Petunia Dursley had a complicated story in the Harry Potter books, especially regarding morality—but the movies didn’t do her character justice. Harry’s aunt treated him terribly during his years living with the Dursleys, and her behavior was abusive, no matter how you look at it. However, while the movies made her nothing more than a villain, the books demonstrated how even someone as despicable as Patunia is more complex than that.
At the beginning of the Harry Potter books, Petunia Dursley fell within the comically-cruel character archetype. This common trope created a contrast between Harry’s miserable life before attending Hogwarts and the magic after. Of course, as the series continued, this trope was flipped by the subtle hints revealing that Petunia cared more for her sister than she used to claim. By the end, Harry learned the whole truth, and though it didn’t entirely redeem Petunia, it added several layers to her character. Unfortunately, This would have been difficult for the films to capture to the same effect, so Petunia’s best moments were left out.
There could be no excuse for how Petunia treated Harry throughout the Harry Potter series. She starved and neglected him, and there were several implications of physical abuse. However, where the Harry Potter movies left it at that, the books explained why Petunia was so cruel. In Harry Potter and the Deathly Hallows, Harry observed a memory that revealed that Petunia’s biggest secret was that she had once been desperate to go with her sister to Hogwarts. She felt rejected by the wizarding world and therefore resented it, and that only grew worse when Lily was killed.
Though Petunia pretended to have always hated her sister, Snape’s memories in Deathly Hallows proved that this was not true. However, Harry had realized this to an extent back in the Harry Potter and the Order of the Phoenix book when he told his aunt and uncle that Lord Voldemort was back. Vernon had no idea who this was, but Petunia immediately became terrified. She was painfully aware of who the Dark Lord was and what he was capable of, and for the first time, Harry felt something of a connection with his aunt:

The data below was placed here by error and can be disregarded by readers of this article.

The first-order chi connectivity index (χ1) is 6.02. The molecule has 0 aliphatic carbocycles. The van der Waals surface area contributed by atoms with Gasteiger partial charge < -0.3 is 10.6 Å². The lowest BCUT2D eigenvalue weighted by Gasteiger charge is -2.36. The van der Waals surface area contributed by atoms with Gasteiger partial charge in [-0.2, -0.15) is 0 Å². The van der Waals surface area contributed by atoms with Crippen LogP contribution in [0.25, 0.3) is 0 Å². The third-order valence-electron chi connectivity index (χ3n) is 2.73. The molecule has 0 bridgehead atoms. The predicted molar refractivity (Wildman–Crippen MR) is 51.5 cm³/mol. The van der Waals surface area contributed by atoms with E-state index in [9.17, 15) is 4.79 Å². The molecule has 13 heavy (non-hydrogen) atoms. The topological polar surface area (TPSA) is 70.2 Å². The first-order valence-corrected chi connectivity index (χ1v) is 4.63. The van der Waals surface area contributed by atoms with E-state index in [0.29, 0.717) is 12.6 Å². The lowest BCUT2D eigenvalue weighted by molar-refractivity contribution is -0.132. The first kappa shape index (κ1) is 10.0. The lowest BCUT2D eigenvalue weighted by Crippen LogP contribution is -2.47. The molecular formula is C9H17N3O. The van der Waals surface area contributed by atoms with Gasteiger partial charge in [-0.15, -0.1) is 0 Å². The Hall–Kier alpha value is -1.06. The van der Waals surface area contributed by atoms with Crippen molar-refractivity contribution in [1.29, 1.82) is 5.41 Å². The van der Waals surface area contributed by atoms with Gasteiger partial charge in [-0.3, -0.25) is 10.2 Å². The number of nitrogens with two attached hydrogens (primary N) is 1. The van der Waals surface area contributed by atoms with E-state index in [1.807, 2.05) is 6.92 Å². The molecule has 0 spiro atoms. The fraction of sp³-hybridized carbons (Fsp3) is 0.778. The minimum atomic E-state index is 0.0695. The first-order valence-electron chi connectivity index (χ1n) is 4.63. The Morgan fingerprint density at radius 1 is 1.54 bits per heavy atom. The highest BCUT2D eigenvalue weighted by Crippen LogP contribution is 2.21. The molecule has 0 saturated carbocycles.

“She was looking at Harry as she had never looked at him before. And all of a sudden, for the very first time in his life, Harry fully appreciated that Aunt Petunia was his mother’s sister. He could not have said why this hit him so very powerfully at this moment. All he knew was that he was not the only person in the room who had an inkling of what Lord Voldemort being back might mean. Aunt Petunia had never in her life looked at him like that before. Her large, pale eyes (so unlike her sister’s) were not narrowed in dislike or anger: They were wide and fearful. The furious pretense that Aunt Petunia had maintained all Harry’s life — that there was no magic and no world other than the world she inhabited with Uncle Vernon — seemed to have fallen away.” – Harry Potter and the Order of the Phoenix
It’s clear from Petunia’s treatment of Harry that she was not an emotionally mature person. She was in complete denial about how she treated Harry and never had a moment in which she realized she had been wrong and felt remorse. Instead, Harry only subtly realized how Petunia felt and never said anything to her about it or took the time to forgive her. Therefore, there was no easy way for the Harry Potter movies to include Petunia’s complex story since a character explaining it to the audience just wouldn’t have worked.
One of the deleted scenes from Harry Potter and the Deathly Hallows attempted to bring Petunia’s complicated feelings to the screen. It would have shown a brief moment between Harry and his aunt before the Dursleys left their home on Privet Drive, in which Petunia told Harry that he hadn’t just lost a mother the day Voldemort attacked his family, but that she had lost a sister. It was an emotionally impactful moment that somewhat summed up the conclusion Harry had come to in the Order of the Phoenix book. However, with limited time, it—as well as Snape’s full memory scene—was cut.
Even with the added context of the Harry Potter books, fans have been scratching their heads about Petunia’s morality for years. She had done bad things, but the hints that she had cared for her sister (and even Harry, in a way) implied that she could have found some redemption. Frustratingly, the series didn’t bring Petunia any such satisfying Harry Potter redemption. The end of her story was left with a big question mark and a few details showing that she hadn’t been all bad or all good.
This was a trend for the Harry Potter series, which explored morality in greyscale rather than black or white. Harry was definitively good, and Voldemort definitively evil, but every other character in the series fell somewhere in the middle. Severus Snape is another character that frustrated fans, with many wishing that the books had clearly identified him as good or bad. However, just as this often isn’t the way of the real world, it wasn’t the way of Harry Potter. Petunia Dursley was a complex version of an old literary villain trope—a great way of showing that morality is never really that simple.